Numerous corporate scandals in the past decade illustrate just how unaware boards of directors can be about their companies’ deeply rooted problems. Many a spotlight shines on low pay rates and overpriced products, while objectification, embezzlements and internal espionage amped up the shock value. Obliviousness is not without its costs. In many cases a board’s lack of diligence contributed in part to its company’s loss of reputation.
If you are on a board, you may believe the primary responsibility for safeguarding your company’s reputation lies with your management. But through oversight of the company at large, the corporate board also plays a crucial role in managing reputational risk.
Recently published by the public relations firm Weber Shandwick, in partnership with KRC Research, are findings of their collaborative survey, “The State of Corporate Reputation in 2020: Everything Matters Now.” It found nine in 10 executives (91 percent) say their company’s reputation is important to their board of directors, with about half (52 percent) reporting it to be very important to the board.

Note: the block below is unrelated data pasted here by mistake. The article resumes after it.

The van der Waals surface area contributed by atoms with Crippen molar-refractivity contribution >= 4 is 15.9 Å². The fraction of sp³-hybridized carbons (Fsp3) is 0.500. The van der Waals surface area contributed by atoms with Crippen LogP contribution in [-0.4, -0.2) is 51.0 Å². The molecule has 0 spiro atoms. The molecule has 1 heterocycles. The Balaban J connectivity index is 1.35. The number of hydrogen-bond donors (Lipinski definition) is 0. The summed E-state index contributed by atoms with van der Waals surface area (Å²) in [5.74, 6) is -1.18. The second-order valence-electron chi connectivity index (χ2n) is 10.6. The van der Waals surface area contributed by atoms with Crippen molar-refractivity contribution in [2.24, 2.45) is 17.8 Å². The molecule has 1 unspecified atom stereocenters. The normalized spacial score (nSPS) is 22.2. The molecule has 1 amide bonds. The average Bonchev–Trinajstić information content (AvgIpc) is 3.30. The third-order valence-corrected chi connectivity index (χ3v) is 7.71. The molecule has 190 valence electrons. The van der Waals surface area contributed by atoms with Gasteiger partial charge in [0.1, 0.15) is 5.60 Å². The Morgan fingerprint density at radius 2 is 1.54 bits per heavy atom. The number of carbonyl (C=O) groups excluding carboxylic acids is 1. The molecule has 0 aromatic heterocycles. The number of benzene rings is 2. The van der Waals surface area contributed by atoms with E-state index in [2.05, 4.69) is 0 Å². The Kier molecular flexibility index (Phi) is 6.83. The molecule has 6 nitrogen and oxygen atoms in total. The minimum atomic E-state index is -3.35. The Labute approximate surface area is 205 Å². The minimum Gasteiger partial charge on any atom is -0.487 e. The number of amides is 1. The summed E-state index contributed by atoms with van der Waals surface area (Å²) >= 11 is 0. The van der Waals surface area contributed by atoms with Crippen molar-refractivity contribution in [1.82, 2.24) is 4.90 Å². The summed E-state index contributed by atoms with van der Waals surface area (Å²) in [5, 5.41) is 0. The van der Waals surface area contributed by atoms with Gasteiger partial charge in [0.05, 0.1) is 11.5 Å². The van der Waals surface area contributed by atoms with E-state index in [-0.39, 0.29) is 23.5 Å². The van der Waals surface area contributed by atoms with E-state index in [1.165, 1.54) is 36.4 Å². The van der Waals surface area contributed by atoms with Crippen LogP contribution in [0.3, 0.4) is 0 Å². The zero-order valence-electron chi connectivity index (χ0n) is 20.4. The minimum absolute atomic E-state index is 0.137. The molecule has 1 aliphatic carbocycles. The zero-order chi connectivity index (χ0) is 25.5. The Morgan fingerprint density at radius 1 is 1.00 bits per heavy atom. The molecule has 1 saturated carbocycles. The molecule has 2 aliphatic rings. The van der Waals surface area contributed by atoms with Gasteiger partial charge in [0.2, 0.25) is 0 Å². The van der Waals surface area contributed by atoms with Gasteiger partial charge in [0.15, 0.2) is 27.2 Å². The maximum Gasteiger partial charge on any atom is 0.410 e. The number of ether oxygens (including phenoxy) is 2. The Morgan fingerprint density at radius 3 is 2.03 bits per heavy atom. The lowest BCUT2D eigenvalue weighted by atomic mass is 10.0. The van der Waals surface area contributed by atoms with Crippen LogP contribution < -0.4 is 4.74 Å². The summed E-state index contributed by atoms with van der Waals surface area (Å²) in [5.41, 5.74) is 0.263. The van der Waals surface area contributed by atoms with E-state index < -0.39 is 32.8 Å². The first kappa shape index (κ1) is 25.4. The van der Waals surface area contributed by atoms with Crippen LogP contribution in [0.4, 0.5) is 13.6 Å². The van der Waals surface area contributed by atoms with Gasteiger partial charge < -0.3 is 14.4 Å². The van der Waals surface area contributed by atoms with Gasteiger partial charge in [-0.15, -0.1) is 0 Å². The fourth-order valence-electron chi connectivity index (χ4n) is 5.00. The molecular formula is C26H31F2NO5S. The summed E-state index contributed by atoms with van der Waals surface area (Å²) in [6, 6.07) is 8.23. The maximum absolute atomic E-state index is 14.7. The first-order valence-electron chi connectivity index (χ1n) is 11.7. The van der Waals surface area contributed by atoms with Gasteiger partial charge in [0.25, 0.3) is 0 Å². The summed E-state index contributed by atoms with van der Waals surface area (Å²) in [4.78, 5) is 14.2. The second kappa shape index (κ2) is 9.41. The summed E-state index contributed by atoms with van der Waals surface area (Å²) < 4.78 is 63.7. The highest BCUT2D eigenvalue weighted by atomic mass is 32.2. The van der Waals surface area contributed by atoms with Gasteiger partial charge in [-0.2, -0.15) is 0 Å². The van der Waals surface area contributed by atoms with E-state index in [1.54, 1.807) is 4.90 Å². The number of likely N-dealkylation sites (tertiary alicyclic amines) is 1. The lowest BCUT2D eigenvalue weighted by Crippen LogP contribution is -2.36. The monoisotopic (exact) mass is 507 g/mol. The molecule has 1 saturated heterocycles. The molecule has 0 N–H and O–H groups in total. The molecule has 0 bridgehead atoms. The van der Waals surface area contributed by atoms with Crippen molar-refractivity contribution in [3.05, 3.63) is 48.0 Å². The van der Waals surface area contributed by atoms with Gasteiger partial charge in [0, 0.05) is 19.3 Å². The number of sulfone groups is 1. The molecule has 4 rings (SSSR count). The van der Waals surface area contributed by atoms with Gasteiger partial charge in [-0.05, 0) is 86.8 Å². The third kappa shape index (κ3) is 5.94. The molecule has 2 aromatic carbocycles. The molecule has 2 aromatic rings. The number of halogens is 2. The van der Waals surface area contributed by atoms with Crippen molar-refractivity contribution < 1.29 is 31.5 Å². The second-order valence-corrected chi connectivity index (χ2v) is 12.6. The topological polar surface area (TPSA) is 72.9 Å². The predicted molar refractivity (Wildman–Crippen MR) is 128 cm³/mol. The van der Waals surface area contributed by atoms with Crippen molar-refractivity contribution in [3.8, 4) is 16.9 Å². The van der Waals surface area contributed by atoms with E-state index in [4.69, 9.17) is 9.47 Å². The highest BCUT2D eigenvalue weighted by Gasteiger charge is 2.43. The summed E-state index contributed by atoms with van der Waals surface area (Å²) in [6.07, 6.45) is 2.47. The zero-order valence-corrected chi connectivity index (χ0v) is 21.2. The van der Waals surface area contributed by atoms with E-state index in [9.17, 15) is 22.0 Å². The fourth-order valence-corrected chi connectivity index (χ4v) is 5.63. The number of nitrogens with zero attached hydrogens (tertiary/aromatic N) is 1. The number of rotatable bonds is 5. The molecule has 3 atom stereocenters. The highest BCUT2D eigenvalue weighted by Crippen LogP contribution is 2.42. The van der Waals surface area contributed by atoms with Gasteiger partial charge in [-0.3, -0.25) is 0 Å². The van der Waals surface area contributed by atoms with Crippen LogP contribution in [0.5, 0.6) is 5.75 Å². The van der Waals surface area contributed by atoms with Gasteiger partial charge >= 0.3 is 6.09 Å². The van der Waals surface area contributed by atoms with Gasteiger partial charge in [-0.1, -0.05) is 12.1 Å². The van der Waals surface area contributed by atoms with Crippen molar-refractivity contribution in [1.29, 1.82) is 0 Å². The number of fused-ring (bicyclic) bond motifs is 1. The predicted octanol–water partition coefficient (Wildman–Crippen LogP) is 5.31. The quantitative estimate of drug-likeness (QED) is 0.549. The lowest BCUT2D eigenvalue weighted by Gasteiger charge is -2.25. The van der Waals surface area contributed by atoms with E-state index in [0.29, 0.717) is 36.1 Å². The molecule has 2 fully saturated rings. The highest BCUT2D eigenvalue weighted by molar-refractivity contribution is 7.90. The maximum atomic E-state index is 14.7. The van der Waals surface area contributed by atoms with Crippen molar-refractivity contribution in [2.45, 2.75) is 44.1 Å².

Those companies where reputation is especially important to the board are public companies and those with a multinational focus. Underscoring the value of reputation, boards of companies that have recently experienced a reputation crisis within the past two to three years are even more focused on reputation.
On the flip side, what does it say that almost half the boards of directors surveyed don’t categorize their corporate reputation as deserving of full attention daily?
“Boards are absolutely culpable if they don’t take reputation management seriously,” says Casey Boggs, president of ReputationUs and a notable speaker on crisis mitigation. “Recent history shows the courts—and the public—no longer indemnify boards for missed targets. As a board member it is imperative to understand your reputational risks and consider crisis mitigation and management as a preparatory step, rather than playing defense.”
Environmental, Social and Governance (ESG)
No doubt you’ve seen environmental, social and governance (ESG) issues appear on your board agenda more than they used to. External forces impacting ESG areas are challenging for boards of directors because of their uncertainty and unpredictability.
In November, the Harvard Law School Forum on Corporate Governance published ESG Governance: Board and Management Roles & Responsibilities. The report notes, “Under state law, directors have fiduciary duties … to adequately inform themselves, to understand and assess material issues in making business decisions, to implement oversight structures and, in some cases, to investigate ‘red flags’ relating to such issues.”